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Gs Pay Scale Albuquerque New Mexico – Tails of two avian schistosomes: a paired exposure study shows that Trichobilharzia stagnicolae penetrates human skin more readily than a new avian schistosome from Planorbella

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Characterizing And Mitigating Coherent Errors In A Trapped Ion Quantum Processor Using Hidden Inverses

Center for Evolutionary and Theoretical Immunology, Department of Biology, Division of Parasites, Southwestern Biological Museum, University of New Mexico, Albuquerque, NM 87131, USA

Received: 20 April 2022 / Revised: 20 June 2022 / Accepted: 27 June 2022 / Published: 5 July 2022

Schistosomatidae Stiles and Hassall 1898 is a medically important family of digenetic flukes (Trematoda: Digenea) whose members infect mammals or birds as definitive hosts and aquatic or amphibians as intermediate hosts. There are currently 17 named genera, for many of which the evolutionary relationships remain unresolved. The lack of a resolved phylogeny hinders our understanding of schistosomatid evolution, particularly patterns of host use and the role of host switching in diversification. Here, we used targeted sequence capture of ultraconserved elements (UCEs) from members of 13 of 17 named genera and 11 undescribed lineages believed to represent either new genera or species to construct a phylogenetic dataset to assess schistosomatid relationships. This study represents the largest phylogenetic work in Schistosomatidae both in terms of number of loci and breadth of taxon sampling. We present a near-exhaustive family-level phylogeny that provides resolution of several clades of long-standing uncertainty within Schistosomatidae, including resolution of the placement of North American mammalian schistosomes, suggesting a second separate takeover of mammalian hosts. In addition, we present evidence for placing Macrobilharzia at the base of the Schistosoma + Bivitellobilharzia radiation. Definitive and transitional host patterns and the strong role of interhost switching are discussed in relation to schistosomatid diversification.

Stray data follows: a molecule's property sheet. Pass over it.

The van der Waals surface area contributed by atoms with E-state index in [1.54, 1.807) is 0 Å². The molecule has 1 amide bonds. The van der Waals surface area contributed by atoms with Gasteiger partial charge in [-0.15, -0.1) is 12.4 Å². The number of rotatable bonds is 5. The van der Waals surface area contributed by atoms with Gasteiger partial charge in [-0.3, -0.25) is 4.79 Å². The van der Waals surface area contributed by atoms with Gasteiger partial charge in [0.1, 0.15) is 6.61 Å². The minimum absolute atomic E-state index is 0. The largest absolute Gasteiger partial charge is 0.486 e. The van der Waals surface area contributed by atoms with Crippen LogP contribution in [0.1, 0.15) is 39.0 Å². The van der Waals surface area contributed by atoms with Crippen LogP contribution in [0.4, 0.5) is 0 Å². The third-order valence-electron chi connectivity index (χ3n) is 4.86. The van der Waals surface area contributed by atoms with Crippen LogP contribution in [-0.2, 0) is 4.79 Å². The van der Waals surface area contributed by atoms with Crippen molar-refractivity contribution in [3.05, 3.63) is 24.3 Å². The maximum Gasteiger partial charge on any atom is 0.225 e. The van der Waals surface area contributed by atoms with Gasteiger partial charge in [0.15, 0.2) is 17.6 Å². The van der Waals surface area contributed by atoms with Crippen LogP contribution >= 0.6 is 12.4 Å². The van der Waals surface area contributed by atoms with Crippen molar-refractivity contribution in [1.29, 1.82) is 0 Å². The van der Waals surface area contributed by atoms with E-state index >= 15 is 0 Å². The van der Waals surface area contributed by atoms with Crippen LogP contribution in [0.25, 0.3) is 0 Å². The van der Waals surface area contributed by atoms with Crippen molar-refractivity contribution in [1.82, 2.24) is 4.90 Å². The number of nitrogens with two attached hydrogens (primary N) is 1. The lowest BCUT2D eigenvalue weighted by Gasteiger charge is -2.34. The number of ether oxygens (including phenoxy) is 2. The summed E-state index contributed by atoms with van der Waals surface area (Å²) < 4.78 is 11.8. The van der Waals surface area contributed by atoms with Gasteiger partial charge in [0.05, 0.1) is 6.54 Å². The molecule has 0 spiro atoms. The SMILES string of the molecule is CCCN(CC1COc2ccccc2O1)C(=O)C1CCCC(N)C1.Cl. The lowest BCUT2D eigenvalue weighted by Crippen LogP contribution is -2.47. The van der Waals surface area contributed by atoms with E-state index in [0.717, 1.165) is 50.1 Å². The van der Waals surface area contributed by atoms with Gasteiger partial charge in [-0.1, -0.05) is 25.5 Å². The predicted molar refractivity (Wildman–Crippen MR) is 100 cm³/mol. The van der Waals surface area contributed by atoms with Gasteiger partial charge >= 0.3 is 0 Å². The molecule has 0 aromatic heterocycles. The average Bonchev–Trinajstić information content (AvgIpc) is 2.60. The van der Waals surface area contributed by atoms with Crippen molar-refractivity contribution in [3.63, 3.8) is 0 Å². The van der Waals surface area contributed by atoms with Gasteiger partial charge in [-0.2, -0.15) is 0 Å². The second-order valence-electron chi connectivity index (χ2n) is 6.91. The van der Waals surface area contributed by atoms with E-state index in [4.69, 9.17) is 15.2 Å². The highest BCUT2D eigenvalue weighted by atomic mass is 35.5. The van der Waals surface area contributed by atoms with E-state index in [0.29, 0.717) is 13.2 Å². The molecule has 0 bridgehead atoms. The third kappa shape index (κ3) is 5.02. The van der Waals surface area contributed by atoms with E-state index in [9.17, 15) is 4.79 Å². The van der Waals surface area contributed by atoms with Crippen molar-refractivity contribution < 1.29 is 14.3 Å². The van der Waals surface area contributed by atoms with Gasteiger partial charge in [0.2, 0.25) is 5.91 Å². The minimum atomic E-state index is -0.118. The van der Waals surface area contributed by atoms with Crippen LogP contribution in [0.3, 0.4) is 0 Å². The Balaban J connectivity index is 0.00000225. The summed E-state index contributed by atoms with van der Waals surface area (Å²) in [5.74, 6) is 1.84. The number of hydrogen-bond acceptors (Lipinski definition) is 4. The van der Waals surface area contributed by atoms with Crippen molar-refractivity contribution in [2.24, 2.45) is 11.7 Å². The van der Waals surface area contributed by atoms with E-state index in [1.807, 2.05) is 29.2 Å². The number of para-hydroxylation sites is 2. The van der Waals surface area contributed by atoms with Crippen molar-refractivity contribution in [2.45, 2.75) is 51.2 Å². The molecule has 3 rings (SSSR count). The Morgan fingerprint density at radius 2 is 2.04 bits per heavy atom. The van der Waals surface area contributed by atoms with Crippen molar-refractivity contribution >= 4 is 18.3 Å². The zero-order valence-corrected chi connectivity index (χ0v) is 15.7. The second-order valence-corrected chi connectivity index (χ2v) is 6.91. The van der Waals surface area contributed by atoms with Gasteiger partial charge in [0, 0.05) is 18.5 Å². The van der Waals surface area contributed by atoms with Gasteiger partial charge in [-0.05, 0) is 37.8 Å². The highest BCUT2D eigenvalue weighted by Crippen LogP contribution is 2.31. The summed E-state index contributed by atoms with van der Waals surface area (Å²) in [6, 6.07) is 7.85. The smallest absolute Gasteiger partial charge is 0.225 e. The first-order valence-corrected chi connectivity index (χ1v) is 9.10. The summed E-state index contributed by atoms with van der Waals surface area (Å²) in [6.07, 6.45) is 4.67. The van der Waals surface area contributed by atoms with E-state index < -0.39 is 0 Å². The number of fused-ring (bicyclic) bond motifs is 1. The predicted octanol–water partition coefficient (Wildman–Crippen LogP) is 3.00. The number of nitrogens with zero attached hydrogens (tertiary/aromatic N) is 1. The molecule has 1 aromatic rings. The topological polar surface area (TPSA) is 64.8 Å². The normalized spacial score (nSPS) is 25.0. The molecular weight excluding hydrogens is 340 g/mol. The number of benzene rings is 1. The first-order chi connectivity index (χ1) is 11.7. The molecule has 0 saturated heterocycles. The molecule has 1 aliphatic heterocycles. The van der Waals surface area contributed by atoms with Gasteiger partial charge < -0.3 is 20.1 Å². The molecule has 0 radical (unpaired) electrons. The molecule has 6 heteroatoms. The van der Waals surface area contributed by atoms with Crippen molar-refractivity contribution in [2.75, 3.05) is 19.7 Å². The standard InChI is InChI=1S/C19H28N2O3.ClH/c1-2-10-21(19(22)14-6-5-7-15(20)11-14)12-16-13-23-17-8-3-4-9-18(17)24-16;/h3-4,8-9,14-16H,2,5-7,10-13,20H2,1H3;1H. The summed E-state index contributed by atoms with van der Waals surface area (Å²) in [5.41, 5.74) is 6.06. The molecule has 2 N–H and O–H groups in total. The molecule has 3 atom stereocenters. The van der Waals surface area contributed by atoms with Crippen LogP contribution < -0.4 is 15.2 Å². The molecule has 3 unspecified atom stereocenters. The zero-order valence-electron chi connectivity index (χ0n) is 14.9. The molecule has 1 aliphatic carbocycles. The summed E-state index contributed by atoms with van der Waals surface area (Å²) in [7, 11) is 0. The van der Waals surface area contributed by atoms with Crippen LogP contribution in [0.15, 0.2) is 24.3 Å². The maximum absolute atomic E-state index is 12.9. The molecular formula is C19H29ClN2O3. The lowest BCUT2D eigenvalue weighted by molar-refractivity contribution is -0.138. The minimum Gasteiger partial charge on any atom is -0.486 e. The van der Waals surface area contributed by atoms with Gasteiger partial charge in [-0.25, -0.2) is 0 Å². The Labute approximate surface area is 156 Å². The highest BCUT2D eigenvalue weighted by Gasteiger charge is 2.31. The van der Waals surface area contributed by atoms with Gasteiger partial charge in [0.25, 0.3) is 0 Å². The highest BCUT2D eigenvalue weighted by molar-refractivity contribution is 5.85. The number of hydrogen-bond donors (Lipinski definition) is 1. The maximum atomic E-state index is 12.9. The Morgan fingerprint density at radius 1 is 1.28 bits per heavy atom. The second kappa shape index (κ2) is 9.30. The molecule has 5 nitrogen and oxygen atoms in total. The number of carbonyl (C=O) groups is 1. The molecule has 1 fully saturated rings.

A good understanding of diversification is lacking in most multi-host helminth groups [ 1 , 2 ]. In fact, several such groups have been sampled in sufficient numbers to reconstruct the reliable, clear phylogeny necessary to understand parasite evolution. Elucidation of helminth diversification has practical implications for knowledge and management of human and wildlife helminths, issues related to host competence [3], potential for host switching [4, 5, 6, 7], host associations [8, 9, 10]. ], character development [11] and cladogenesis [12, 13]. Among digenetic trematodes, the Schistosomatidae Stiles and Hassall 1898 are a diverse family whose members infect birds or mammals (definitive hosts) and aquatic or amphibious gastropods (intermediate hosts). Schistosomatidae have attracted considerable interest among parasitologists because of the medical and veterinary importance of their representatives. Three species within the genus Schistosoma Weinland, 1858 are the main etiological agents of human schistosomiasis, one of the world’s most persistent neglected tropical diseases, which still infects more than 250 million people worldwide [ 14 , 15 ]. In addition, non-human schistosomiasis has been implicated in human cercarial dermatitis (swimming itch), a re-emerging zoonotic disease [ 16 , 17 ].